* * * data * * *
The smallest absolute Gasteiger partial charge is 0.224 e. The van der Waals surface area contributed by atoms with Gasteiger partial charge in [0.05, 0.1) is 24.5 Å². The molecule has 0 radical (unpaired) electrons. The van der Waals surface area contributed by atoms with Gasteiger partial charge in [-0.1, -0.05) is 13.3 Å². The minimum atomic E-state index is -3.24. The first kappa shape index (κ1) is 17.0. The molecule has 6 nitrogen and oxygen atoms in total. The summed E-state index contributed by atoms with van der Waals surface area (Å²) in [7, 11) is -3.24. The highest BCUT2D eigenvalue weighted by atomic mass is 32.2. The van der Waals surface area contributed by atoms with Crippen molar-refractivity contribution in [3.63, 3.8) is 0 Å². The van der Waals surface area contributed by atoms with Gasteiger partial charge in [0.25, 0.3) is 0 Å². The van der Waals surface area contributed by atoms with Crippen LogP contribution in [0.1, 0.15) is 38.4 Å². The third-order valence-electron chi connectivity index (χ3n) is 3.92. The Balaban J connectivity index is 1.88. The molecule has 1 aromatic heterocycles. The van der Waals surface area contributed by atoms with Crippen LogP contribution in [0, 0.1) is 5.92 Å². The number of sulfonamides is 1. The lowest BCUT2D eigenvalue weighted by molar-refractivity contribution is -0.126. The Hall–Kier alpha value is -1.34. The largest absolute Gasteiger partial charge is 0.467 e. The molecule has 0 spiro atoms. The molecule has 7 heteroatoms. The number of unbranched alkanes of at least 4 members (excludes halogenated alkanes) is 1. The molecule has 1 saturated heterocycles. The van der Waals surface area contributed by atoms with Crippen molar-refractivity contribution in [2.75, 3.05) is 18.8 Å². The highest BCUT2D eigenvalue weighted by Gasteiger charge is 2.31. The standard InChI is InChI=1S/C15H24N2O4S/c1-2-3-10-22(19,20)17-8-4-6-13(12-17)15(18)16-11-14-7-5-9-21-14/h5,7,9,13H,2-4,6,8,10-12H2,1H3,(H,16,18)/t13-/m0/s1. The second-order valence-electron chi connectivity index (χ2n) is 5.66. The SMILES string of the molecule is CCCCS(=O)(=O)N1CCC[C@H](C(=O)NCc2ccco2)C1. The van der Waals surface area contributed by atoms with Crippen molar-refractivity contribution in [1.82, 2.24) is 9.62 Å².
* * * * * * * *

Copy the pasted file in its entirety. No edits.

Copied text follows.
The smallest absolute Gasteiger partial charge is 0.224 e. The van der Waals surface area contributed by atoms with Gasteiger partial charge in [0.05, 0.1) is 24.5 Å². The molecule has 0 radical (unpaired) electrons. The van der Waals surface area contributed by atoms with Gasteiger partial charge in [-0.1, -0.05) is 13.3 Å². The minimum atomic E-state index is -3.24. The first kappa shape index (κ1) is 17.0. The molecule has 6 nitrogen and oxygen atoms in total. The summed E-state index contributed by atoms with van der Waals surface area (Å²) in [7, 11) is -3.24. The highest BCUT2D eigenvalue weighted by atomic mass is 32.2. The van der Waals surface area contributed by atoms with Crippen molar-refractivity contribution in [3.63, 3.8) is 0 Å². The van der Waals surface area contributed by atoms with Gasteiger partial charge in [0.25, 0.3) is 0 Å². The van der Waals surface area contributed by atoms with Crippen LogP contribution in [0.1, 0.15) is 38.4 Å². The third-order valence-electron chi connectivity index (χ3n) is 3.92. The Balaban J connectivity index is 1.88. The molecule has 1 aromatic heterocycles. The van der Waals surface area contributed by atoms with Crippen LogP contribution in [0, 0.1) is 5.92 Å². The number of sulfonamides is 1. The lowest BCUT2D eigenvalue weighted by molar-refractivity contribution is -0.126. The Hall–Kier alpha value is -1.34. The largest absolute Gasteiger partial charge is 0.467 e. The molecule has 0 spiro atoms. The molecule has 7 heteroatoms. The number of unbranched alkanes of at least 4 members (excludes halogenated alkanes) is 1. The molecule has 1 saturated heterocycles. The van der Waals surface area contributed by atoms with Crippen molar-refractivity contribution in [2.75, 3.05) is 18.8 Å². The highest BCUT2D eigenvalue weighted by Gasteiger charge is 2.31. The standard InChI is InChI=1S/C15H24N2O4S/c1-2-3-10-22(19,20)17-8-4-6-13(12-17)15(18)16-11-14-7-5-9-21-14/h5,7,9,13H,2-4,6,8,10-12H2,1H3,(H,16,18)/t13-/m0/s1. The second-order valence-electron chi connectivity index (χ2n) is 5.66. The SMILES string of the molecule is CCCCS(=O)(=O)N1CCC[C@H](C(=O)NCc2ccco2)C1. The van der Waals surface area contributed by atoms with Crippen molar-refractivity contribution in [1.82, 2.24) is 9.62 Å².